A Texas divorce case is not always over when the judge signs the final divorce decree. The decree sets forth the property division, but the parties must take action to achieve the division. If party fails to surrender property, the other party may need to file a motion to enforce the property division in the decree. A former husband recently challenged an enforcement order, arguing that the motion had not been filed timely and the claim was time-barred.
The couple divorced in 2012. The wife moved for enforcement of the agreed divorce decree in 2016. She also petitioned for breach of alimony contract. The court held a bench trial and subsequently signed an enforcement order, ordering the husband to make the payments to satisfy the funds transfers required by the decree, to make the unpaid alimony payments, to provide health insurance for the children and reimburse the mother for the premiums she had paid, add the mother to the custodial accounts for the children, and pay the mother’s attorney’s fees. The husband appealed.
The husband argued the portions of the order awarding funds to the wife were barred by the statute of limitations. Section 9.003 of the Texas Family Code requires a suit to enforce division of tangible personal property to be filed within two years from the date the decree was signed or becomes final after appeal.
The wife argued that money was not “tangible property” to which the time bar applied. The appeals court noted, however, that it had previously held funds did constitute tangible property and that decision was binding precedent. The part of the enforcement order requiring the husband to pay the wife to enforce the division of tangible property was reversed.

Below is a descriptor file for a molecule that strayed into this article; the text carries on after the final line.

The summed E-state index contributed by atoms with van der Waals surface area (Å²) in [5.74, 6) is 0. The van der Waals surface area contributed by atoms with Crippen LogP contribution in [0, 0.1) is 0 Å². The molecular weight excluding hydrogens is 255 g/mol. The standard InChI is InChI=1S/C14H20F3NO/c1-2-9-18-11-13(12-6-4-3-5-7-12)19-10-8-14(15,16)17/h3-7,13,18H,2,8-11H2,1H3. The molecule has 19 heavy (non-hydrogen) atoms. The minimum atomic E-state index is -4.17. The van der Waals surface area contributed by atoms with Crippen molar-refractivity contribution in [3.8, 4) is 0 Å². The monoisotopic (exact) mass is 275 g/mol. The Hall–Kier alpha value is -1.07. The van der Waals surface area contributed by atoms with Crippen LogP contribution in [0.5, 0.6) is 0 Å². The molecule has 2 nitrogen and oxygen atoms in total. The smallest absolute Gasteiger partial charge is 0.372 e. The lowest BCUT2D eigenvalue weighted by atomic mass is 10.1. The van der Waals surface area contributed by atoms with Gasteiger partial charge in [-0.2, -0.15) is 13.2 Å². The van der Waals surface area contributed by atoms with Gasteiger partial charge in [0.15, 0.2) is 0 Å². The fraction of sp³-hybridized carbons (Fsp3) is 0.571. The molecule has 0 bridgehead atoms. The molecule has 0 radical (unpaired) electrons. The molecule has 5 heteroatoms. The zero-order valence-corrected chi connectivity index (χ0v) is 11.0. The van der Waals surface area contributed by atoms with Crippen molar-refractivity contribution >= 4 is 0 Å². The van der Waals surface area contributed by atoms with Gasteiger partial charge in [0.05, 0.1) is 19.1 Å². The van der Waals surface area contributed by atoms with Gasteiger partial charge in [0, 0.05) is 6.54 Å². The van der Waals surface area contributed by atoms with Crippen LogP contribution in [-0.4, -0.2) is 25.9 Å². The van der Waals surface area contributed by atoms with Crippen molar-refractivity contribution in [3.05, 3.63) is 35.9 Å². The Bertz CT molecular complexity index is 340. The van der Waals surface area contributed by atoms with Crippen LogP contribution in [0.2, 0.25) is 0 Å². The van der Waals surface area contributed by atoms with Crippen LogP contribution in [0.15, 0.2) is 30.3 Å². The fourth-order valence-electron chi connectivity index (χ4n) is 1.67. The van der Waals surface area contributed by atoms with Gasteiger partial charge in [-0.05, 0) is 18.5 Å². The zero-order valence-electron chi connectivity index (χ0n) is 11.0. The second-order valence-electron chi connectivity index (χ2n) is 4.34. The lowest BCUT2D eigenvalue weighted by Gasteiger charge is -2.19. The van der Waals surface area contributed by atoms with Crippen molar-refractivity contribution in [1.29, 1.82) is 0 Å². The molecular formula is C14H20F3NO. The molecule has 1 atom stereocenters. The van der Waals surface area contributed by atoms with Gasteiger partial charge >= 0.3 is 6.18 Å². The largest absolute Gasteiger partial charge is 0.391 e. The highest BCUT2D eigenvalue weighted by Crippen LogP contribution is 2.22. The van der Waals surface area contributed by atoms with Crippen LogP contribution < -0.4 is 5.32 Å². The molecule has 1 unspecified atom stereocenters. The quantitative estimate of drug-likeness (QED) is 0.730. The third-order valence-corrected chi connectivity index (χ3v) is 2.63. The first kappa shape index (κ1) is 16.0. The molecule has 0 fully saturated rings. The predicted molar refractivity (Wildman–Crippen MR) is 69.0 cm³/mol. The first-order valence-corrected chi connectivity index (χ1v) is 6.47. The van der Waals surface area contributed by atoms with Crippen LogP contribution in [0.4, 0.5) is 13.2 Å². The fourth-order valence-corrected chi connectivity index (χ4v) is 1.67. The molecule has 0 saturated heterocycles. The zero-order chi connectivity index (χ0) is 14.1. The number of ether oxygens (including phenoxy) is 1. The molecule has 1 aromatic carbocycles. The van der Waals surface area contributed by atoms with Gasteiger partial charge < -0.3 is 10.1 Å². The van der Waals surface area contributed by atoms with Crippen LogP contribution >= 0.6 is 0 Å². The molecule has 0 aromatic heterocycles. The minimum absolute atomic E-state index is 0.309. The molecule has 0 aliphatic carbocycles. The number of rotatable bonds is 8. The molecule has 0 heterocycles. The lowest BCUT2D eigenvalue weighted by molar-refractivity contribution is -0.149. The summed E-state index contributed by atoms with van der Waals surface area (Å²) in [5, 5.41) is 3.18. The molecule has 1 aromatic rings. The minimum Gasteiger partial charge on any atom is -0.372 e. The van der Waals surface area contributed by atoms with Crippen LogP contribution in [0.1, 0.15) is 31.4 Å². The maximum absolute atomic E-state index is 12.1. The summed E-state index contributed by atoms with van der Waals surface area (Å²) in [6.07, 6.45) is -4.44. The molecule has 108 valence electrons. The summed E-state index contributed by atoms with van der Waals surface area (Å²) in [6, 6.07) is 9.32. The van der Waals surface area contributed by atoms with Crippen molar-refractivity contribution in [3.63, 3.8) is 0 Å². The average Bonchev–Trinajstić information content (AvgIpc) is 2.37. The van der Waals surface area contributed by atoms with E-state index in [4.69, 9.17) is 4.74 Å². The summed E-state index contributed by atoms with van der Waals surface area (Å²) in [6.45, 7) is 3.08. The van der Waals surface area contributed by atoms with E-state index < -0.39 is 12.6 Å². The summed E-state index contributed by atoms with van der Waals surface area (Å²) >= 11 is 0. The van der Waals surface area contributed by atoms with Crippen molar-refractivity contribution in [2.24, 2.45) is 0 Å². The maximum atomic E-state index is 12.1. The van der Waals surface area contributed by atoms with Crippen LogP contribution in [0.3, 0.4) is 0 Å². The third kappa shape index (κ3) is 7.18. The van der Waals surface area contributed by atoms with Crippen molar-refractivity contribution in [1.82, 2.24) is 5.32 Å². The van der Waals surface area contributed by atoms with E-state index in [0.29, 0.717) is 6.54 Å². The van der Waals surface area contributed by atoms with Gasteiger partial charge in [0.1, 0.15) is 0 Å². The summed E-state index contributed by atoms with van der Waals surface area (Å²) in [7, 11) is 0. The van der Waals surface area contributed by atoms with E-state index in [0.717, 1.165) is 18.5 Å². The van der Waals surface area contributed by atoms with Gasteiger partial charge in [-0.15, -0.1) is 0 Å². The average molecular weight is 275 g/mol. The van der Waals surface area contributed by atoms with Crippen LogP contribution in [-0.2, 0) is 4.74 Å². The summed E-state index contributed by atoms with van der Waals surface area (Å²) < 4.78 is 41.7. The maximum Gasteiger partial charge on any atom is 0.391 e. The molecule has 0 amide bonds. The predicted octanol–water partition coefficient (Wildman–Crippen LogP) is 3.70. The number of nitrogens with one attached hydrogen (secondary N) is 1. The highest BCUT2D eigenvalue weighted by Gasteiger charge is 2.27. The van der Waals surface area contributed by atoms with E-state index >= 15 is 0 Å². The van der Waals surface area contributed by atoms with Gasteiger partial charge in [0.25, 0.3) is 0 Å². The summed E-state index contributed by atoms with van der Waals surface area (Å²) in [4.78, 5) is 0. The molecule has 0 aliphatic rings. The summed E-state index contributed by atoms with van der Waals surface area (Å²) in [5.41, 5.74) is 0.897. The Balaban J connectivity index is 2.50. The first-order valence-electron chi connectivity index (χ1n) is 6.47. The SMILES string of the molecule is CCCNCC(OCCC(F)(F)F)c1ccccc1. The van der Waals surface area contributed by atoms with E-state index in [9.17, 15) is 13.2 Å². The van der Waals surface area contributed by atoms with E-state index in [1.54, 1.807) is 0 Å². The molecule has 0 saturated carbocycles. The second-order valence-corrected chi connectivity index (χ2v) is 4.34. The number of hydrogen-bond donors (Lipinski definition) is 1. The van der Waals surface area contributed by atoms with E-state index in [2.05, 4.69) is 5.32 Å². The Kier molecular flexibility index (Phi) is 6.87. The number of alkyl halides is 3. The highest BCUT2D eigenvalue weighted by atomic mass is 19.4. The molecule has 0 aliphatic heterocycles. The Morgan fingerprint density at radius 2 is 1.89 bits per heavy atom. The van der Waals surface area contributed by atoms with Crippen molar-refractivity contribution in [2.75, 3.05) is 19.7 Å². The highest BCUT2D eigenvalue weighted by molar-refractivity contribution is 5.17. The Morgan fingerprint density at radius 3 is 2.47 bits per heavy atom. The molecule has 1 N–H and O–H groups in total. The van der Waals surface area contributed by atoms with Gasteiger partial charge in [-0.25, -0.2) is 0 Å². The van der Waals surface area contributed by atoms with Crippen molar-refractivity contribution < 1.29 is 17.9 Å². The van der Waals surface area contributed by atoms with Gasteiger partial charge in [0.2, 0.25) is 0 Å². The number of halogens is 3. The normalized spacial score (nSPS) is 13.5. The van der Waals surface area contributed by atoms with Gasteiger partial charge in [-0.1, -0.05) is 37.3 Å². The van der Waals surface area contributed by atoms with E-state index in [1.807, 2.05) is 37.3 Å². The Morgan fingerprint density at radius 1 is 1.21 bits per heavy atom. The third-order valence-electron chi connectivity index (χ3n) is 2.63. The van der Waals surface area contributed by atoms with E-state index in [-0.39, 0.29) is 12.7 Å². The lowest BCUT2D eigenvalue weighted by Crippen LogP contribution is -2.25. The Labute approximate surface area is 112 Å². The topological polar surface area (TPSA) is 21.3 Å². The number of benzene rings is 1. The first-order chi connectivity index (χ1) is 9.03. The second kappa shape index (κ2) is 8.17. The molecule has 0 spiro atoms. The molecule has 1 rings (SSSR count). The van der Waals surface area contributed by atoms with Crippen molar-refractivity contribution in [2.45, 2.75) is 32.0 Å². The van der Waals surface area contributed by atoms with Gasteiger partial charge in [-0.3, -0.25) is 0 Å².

The wife moved for en banc reconsideration, arguing the precedent was inconsistent with decisions from other Texas appeals courts and the Texas Supreme Court. The en banc court noted that the briefs in the precedential case did not cite to authority on this issue and if they had, the court likely would have considered those other decisions.
The en banc court first looked at the Texas Supreme Court case, which held money and stock shares were “intangible” personal property for the purpose of taxation. Another Texas Court of appeals also found that money was “not a ‘tangible chattel…” Since this court’s previous decision, two other Texas appeals courts also found money is not “tangible personal property.” There were similar holdings in other states.
After reviewing the other cases, the en banc court found money and stock shares are not tangible personal property under section 9.003. The two year statute of limitations therefore did not apply to bar the wife’s claim for enforcement.
The husband also argued the trial court erred in modifying the property division in the decree, but the en banc court found the order did not modify the property division.
The en banc court vacated the previous appeals court opinion and affirmed the trial court.
In this case, the statute of limitations did not apply. It would, however, bar enforcement for tangible personal property. Property division should occur promptly after the divorce. If your former spouse fails to transfer the property that has been awarded to you within a reasonable amount of time, you should talk to an experienced Texas divorce attorney to determine if you should take action to enforce the property division. Call McClure Law Group at 214.692.8200 to schedule a consultation.
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